I Can Too Research.

Last week, an anonymous commenter responded to an article on the coming Liberal revival with the following comment:

Roy may not know this — research doesn’t seem his strong suit — but there was a fourth candidate contesting the Liberal nomination: A young, gay, Aboriginal man who actually lives in YSW. He had a very vigorous campaign going and was signing up plenty of members. But he was instructed by Trudeau’s minions to drop out. So much for a new, inclusive Liberal party. No thanks . . .

The blatantly truthful bit about my research skills (we have thick skins here at WestonWeb) was overshadowed by the possibility that this commenter, while lacking the integrity to come forward with his or her real name and email address, may actually be on to something. OMG, an actual scoop. With this in mind, I put on my ace cub reporter’s hat and contacted Riding Association President Ryan Ward for a comment. He quickly referred me to Liberal Party spokesperson Kunal Parmar who again quickly responded that for confidentiality reasons he was unable to reveal why the candidate had withdrawn. He stated that, “Anything to do with this individual is up to them. He will not be commenting further.”

Repeated attempts to contact the candidate by phone and email failed – even though as of July 15, a website still proclaims his candidacy. Obviously if he feels aggrieved, he’s not saying so.

So there we have it – pretty much a non-story but I promised a follow-up and here it is.

Pan Am Path extension officially opens

Urban Arts entertains the crowd.

Urban Arts entertains the crowd.

Another link officially opened today in a major step towards completion of the much anticipated Pan Am Path. This 84km path is being created by linking existing shorter trails and will eventually allow pedestrians and cyclists to move from Brampton to Pickering without encountering motor vehicles. After the ceremony, a Jane’s Walk took pedestrians along the path and a group of cyclists followed later. Bike Share Toronto (formerly Bixi) had bikes for those wishing to try the new link. Dynamic youth support organization UrbanArts provided music and an art activity for the celebration.

Urban Arts art activity.

Urban Arts art activity.

One of the more distasteful aspects of these events is the unseemly scramble for credit. Political representatives from all three levels of government were jockeying for position. Freshly re-elected MPP Laura Albanese announced a $400,000 grant from the Trillium Foundation to be spent on projects covering the length of the trail (strangely the Trillium Foundation site has no trace of this in their list of grants). Councillor Frances Nunziata announced (again) the $48,000 worth of exercise equipment to be installed in Cruickshank Park (well before the Council election in October no doubt). This money was extracted from several developers in exchange for Council concessions. Another guest speaker, Etobicoke Centre Tory MP Ted Opitz prattled on about his support for the path despite the Federal Government contribution of precisely zero to this project. It takes some nerve to remove protection from the Humber River (as the Tories have done) and then bask in the glory of others’ work. Then again, there will be a federal election by October 2015 at the latest. Right leaning mayoral hopeful Karen Stintz was in attendance but mercifully kept a low profile (until the ribbon cutting). Incredibly, our own MP Mike Sullivan told me he was not invited and therefore didn’t get to speak. Organizers from Friends of the Pan Am Path claimed there had been an oversight.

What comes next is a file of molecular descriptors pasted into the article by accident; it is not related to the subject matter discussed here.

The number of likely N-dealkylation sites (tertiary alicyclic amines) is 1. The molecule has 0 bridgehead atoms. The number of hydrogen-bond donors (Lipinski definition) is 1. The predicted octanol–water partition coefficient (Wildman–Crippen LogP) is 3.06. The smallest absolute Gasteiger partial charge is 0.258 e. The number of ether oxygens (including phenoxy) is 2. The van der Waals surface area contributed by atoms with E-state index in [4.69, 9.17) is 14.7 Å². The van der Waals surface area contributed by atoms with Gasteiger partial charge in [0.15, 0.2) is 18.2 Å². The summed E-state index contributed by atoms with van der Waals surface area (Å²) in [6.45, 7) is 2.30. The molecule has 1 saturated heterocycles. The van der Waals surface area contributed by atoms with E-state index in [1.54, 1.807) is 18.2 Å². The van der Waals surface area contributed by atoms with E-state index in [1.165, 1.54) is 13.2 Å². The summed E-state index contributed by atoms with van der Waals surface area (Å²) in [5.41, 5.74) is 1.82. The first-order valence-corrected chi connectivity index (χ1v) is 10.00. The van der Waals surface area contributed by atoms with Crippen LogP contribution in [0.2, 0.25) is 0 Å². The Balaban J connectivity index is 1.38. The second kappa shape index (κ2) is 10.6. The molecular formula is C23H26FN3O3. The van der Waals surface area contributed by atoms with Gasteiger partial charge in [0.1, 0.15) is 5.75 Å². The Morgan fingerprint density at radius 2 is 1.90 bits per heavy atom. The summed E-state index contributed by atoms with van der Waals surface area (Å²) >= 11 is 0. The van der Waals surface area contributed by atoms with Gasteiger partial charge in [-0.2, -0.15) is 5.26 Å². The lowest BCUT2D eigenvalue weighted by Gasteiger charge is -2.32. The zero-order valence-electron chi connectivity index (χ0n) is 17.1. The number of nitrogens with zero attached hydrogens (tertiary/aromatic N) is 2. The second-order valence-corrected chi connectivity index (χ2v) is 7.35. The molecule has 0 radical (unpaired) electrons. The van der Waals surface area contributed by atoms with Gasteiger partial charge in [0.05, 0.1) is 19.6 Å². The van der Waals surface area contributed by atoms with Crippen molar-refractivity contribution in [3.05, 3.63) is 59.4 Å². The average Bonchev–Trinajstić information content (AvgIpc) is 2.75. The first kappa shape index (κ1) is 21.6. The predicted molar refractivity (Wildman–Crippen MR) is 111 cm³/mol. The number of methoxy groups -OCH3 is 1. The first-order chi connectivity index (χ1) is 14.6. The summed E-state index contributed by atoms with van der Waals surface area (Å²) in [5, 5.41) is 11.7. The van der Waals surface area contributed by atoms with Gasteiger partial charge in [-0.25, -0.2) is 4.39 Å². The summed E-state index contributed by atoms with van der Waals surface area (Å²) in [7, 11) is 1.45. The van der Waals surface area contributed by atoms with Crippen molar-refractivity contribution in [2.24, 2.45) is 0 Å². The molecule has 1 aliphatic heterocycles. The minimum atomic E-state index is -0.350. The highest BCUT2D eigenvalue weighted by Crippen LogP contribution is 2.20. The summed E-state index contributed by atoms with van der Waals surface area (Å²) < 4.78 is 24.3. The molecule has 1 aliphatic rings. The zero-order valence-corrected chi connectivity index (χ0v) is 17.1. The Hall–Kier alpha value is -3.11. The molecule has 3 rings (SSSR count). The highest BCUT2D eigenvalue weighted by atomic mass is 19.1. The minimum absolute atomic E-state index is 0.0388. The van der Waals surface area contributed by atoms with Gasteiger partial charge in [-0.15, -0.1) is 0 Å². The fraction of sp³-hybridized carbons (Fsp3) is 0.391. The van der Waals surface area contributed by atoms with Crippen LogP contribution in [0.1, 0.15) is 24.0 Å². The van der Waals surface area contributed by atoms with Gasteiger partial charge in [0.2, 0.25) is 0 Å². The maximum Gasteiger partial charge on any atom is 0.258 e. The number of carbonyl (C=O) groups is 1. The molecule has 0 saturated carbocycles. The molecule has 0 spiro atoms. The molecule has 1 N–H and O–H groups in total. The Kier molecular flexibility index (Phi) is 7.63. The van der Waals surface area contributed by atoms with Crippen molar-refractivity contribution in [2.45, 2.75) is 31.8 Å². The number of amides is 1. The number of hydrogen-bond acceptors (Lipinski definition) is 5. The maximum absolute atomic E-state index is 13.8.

Brent Chamberlain and Frances Nunziata cut the ribbon.

Brent Chamberlain (Friends of the Pan Am Path) and Frances Nunziata (with scissors) cut the ribbon.

Airport Express bus shutting down

Your Humble Correspondent does not know quite what to make of this, but it is an interesting data point: the Airport Express bus that runs between Union and Pearson will be shutting down this fall because it can’t make a profit.

The bus costs about the same ($27) as the train will.

That’s where the similarities end. Metrolinx says the UP Express will get 3 million riders a year even though the bus gets fewer than 200,000. A year.

According to The Star, construction has wreaked havoc on the bus scheduling and speed. But even at its peak, the bus only carried 400,000 people. And the bus would stop at many downtown hotels, meaning its riders would not have to catch a cab or haul luggage through slush from Union Station.

Metrolinx and the Liberal party long refused to release a business case for the UP Express. SNC Lavelin backed out of the partnership for fear of losing their shirts. The Auditor General has also been critical of Metrolinx’ plans for the UP Express.